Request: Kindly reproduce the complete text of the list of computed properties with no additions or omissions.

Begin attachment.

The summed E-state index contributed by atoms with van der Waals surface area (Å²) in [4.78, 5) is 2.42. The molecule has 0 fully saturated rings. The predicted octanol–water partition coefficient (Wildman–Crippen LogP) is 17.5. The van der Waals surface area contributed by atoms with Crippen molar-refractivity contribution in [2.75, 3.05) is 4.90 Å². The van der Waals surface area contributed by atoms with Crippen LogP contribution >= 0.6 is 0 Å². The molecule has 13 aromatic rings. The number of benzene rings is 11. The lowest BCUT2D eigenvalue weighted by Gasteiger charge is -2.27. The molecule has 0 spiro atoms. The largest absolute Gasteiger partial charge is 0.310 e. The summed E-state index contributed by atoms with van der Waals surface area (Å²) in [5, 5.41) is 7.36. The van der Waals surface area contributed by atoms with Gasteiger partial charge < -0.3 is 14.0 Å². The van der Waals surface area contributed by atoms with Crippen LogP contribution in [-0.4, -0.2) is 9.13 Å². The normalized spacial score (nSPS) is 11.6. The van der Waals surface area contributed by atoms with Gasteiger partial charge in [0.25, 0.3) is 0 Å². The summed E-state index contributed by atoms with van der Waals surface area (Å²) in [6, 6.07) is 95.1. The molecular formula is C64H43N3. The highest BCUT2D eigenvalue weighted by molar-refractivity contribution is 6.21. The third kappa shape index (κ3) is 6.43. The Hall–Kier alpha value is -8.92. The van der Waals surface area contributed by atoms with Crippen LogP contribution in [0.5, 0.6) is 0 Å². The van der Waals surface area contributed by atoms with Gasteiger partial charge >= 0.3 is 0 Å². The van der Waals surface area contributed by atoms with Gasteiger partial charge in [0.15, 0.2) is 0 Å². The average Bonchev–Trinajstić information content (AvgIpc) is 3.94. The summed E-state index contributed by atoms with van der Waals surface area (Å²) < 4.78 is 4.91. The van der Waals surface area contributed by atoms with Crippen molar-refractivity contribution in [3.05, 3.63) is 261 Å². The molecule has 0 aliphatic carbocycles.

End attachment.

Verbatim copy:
The summed E-state index contributed by atoms with van der Waals surface area (Å²) in [4.78, 5) is 2.42. The molecule has 0 fully saturated rings. The predicted octanol–water partition coefficient (Wildman–Crippen LogP) is 17.5. The van der Waals surface area contributed by atoms with Crippen molar-refractivity contribution in [2.75, 3.05) is 4.90 Å². The van der Waals surface area contributed by atoms with Crippen LogP contribution >= 0.6 is 0 Å². The molecule has 13 aromatic rings. The number of benzene rings is 11. The lowest BCUT2D eigenvalue weighted by Gasteiger charge is -2.27. The molecule has 0 spiro atoms. The largest absolute Gasteiger partial charge is 0.310 e. The summed E-state index contributed by atoms with van der Waals surface area (Å²) in [5, 5.41) is 7.36. The van der Waals surface area contributed by atoms with Gasteiger partial charge < -0.3 is 14.0 Å². The van der Waals surface area contributed by atoms with Crippen LogP contribution in [-0.4, -0.2) is 9.13 Å². The normalized spacial score (nSPS) is 11.6. The van der Waals surface area contributed by atoms with Gasteiger partial charge in [0.25, 0.3) is 0 Å². The summed E-state index contributed by atoms with van der Waals surface area (Å²) in [6, 6.07) is 95.1. The molecular formula is C64H43N3. The highest BCUT2D eigenvalue weighted by molar-refractivity contribution is 6.21. The third kappa shape index (κ3) is 6.43. The Hall–Kier alpha value is -8.92. The van der Waals surface area contributed by atoms with Crippen LogP contribution in [0.5, 0.6) is 0 Å². The van der Waals surface area contributed by atoms with Gasteiger partial charge >= 0.3 is 0 Å². The van der Waals surface area contributed by atoms with Gasteiger partial charge in [0.15, 0.2) is 0 Å². The average Bonchev–Trinajstić information content (AvgIpc) is 3.94. The summed E-state index contributed by atoms with van der Waals surface area (Å²) < 4.78 is 4.91. The van der Waals surface area contributed by atoms with Crippen molar-refractivity contribution in [3.05, 3.63) is 261 Å². The molecule has 0 aliphatic carbocycles.